Volume 9 Issue 150
Published - 14:00 UTC 08:00 EST 31-May-2007 
Next Update - 14:00 UTC 08:00 EST 1-Jun-2007

Editor: Susan K. Boyer, RN
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Breast cancer patients receiving higher doses of radiation with IMRT can reduce treatment time by two weeks

(31 May 2007: VIDYYA MEDICAL NEWS SERVICE) -- Women with breast cancer who receive higher doses of radiation with IMRT each day can reduce their treatment time by two weeks without increasing side effects, according to a study released today in the June 1 issue of the International Journal of Radiation Oncology*Biology*Physics, the official journal of the American Society for Therapeutic Radiology and Oncology.

Intensity modulated radiation therapy (IMRT) is a specialized form of radiation therapy that allows the radiation to be more exactly shaped to fit the tumor. With IMRT, the radiation beam can be broken up into many “beamlets,” and the intensity of each beamlet can be adjusted individually. In some cases, this may allow doctors to send a higher dose of radiation to the tumor, potentially increasing the chance of a cure.

In this particular study, IMRT was delivered with an additional concurrent “boost,” or high-dose radiation to the lumpectomy site where the tumor was removed. The standard boost is typically given after the four to five weeks of conventional radiation therapy and adds another one to two weeks to the treatment time. The boost in this study was given during the four weeks of whole breast irradiation to see if the increased dose would increase side effects. Some women who receive standard radiation therapy for breast cancer develop skin irritation as a side effect from the radiation’s effect. This side effect is similar to sunburn and usually heals on its own once treatment ends. Doctors believe that without the use of IMRT, the elevated level of radiation would not be tolerated by the patients.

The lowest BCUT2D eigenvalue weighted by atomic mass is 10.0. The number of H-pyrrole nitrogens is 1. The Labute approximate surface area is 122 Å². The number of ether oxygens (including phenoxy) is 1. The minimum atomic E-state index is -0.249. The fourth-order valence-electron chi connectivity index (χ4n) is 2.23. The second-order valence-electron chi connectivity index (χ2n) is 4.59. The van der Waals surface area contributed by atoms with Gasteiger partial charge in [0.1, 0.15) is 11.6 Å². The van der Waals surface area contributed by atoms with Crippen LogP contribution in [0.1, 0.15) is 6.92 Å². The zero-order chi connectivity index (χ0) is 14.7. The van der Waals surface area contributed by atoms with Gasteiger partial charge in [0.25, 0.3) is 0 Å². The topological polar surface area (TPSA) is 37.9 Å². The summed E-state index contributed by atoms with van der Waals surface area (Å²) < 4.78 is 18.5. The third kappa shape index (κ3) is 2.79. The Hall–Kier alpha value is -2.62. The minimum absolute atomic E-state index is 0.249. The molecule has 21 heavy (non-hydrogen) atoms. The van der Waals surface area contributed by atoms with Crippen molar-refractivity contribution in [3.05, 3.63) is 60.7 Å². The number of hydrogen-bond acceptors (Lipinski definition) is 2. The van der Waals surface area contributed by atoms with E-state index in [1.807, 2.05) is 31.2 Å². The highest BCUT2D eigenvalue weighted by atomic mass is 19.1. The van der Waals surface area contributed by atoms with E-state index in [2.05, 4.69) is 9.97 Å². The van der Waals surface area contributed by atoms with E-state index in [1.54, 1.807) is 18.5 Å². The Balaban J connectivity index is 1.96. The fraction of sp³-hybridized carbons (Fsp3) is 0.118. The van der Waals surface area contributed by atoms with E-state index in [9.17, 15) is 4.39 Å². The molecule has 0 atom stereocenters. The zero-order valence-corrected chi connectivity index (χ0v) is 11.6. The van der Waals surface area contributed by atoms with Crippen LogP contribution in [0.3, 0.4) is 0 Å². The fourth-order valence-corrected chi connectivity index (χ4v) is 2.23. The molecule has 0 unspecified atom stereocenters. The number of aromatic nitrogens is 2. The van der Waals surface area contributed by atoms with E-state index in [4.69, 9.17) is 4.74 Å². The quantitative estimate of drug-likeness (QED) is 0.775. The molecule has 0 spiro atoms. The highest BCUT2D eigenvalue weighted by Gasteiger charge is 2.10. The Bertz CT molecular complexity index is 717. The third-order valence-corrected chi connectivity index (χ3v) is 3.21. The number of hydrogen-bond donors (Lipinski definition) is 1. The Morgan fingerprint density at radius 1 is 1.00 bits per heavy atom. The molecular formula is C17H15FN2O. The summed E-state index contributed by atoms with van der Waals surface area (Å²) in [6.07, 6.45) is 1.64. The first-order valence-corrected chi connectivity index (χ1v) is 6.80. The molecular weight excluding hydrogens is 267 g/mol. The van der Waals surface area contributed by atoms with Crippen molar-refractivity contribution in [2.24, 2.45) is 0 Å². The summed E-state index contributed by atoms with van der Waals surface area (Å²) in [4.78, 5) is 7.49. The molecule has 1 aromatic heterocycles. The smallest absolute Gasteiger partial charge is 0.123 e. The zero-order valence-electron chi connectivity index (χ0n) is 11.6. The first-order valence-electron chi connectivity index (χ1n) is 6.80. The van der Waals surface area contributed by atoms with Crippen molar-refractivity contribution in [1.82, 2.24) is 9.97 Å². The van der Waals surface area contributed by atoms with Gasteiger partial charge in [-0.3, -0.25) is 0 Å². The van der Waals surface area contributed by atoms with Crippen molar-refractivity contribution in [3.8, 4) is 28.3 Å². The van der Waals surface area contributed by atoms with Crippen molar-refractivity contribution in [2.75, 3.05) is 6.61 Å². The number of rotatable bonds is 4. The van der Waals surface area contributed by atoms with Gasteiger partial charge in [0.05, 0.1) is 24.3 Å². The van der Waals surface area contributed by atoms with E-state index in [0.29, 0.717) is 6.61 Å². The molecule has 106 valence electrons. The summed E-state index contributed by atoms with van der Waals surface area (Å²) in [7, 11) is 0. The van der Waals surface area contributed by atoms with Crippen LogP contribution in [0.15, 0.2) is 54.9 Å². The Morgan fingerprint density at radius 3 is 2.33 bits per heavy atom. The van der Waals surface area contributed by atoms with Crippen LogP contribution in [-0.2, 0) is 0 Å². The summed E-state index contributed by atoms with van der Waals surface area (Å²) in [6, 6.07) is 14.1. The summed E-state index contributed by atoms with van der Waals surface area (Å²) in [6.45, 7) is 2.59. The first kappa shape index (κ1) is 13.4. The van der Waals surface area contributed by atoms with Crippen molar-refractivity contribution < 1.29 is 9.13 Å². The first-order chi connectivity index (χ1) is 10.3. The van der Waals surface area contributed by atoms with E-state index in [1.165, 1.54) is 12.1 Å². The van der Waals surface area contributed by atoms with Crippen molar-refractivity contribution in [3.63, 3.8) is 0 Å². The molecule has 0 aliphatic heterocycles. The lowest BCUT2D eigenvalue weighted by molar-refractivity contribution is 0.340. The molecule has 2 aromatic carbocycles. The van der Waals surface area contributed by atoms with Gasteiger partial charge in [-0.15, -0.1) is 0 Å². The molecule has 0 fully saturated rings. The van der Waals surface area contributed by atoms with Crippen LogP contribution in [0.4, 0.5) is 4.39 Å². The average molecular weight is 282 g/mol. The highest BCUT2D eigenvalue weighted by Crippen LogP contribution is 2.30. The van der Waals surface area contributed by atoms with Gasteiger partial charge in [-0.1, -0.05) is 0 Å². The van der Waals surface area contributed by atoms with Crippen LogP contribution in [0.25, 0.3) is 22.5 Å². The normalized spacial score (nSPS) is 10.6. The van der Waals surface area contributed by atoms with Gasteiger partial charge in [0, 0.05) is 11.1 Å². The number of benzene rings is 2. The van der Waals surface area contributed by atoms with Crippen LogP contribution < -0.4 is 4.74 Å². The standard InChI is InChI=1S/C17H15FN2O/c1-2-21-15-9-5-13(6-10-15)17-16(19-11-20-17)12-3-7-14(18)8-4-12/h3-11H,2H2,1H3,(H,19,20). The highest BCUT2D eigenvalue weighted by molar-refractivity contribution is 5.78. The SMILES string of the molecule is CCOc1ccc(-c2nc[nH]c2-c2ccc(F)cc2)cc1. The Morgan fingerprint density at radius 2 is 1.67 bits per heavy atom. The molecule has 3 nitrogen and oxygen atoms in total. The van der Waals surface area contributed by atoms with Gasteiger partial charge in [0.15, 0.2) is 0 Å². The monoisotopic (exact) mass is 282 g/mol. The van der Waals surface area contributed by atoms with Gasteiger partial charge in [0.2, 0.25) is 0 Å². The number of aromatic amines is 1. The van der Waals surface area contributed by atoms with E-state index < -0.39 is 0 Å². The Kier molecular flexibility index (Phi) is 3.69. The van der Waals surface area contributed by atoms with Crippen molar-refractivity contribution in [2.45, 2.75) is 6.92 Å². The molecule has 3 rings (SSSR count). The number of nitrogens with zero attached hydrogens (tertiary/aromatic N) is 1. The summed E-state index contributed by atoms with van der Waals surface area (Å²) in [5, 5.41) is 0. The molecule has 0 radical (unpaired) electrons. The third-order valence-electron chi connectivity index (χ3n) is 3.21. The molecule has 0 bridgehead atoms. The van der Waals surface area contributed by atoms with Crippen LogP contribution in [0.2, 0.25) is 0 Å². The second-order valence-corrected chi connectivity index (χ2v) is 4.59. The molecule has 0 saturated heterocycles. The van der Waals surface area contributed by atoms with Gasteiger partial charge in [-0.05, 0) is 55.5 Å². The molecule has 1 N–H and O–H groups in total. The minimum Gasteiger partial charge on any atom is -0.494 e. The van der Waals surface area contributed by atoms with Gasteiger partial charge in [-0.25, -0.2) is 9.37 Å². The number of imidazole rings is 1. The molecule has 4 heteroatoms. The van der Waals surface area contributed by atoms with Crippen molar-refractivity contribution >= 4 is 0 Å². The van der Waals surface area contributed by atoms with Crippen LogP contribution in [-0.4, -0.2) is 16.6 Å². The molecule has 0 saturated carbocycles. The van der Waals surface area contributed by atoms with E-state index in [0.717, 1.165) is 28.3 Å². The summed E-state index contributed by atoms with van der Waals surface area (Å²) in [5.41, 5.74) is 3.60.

Seventy-five women were treated in this Phase II study using IMRT for four weeks, as opposed to the traditional six to seven weeks. The women were treated with a slightly higher radiation dose to the entire breast while also delivering the boost to the original lumpectomy site of the breast. Though the dosage of radiation was increased, the daily treatments of radiation were at a well-tolerated level. Doctors graded the skin toxicity of each patient on a scale of Grade 0 (no skin toxicity present) to Grade 9 (severe toxicity). More than half of the women, 65 percent, had Grade 1 skin toxicity at the end of the four week treatment period, with 23 percent of the women reporting a skin toxicity of Grade 2. The other 12 percent had Grade 0 toxicity, meaning they showed no skin irritation. None of the patients had higher than Grade 3 toxicity.

In the short-term follow-up of six weeks, doctors found that the all toxicity levels had returned to normal, including the women who had Grade 2 skin toxicity.

This study demonstrated that in addition to safely increasing the daily dose to the whole breast during the four-week period, it is possible to deliver the “boost” concurrently, eliminating the extra two weeks and possibly sparing the women from more discomfort during the post-operative treatment.

“Earlier studies have proven without a doubt that six to seven weeks of radiation therapy after a lumpectomy cures most early-stage breast cancers. Now, we’re working to find ways to make the treatments easier for patients by reducing side effects or shortening the treatment. This study presents a good foundation of knowledge for the potential of IMRT for breast cancer,” said Gary Freedman, M.D., lead author of the study and a radiation oncologist at Fox Chase Cancer Center in Philadelphia. “With long-term follow up and further study, we can aim to condense the length of post-operative treatment for these women.”

For more information about breast cancer treatment options, please visit http://www.rtanswers.org.

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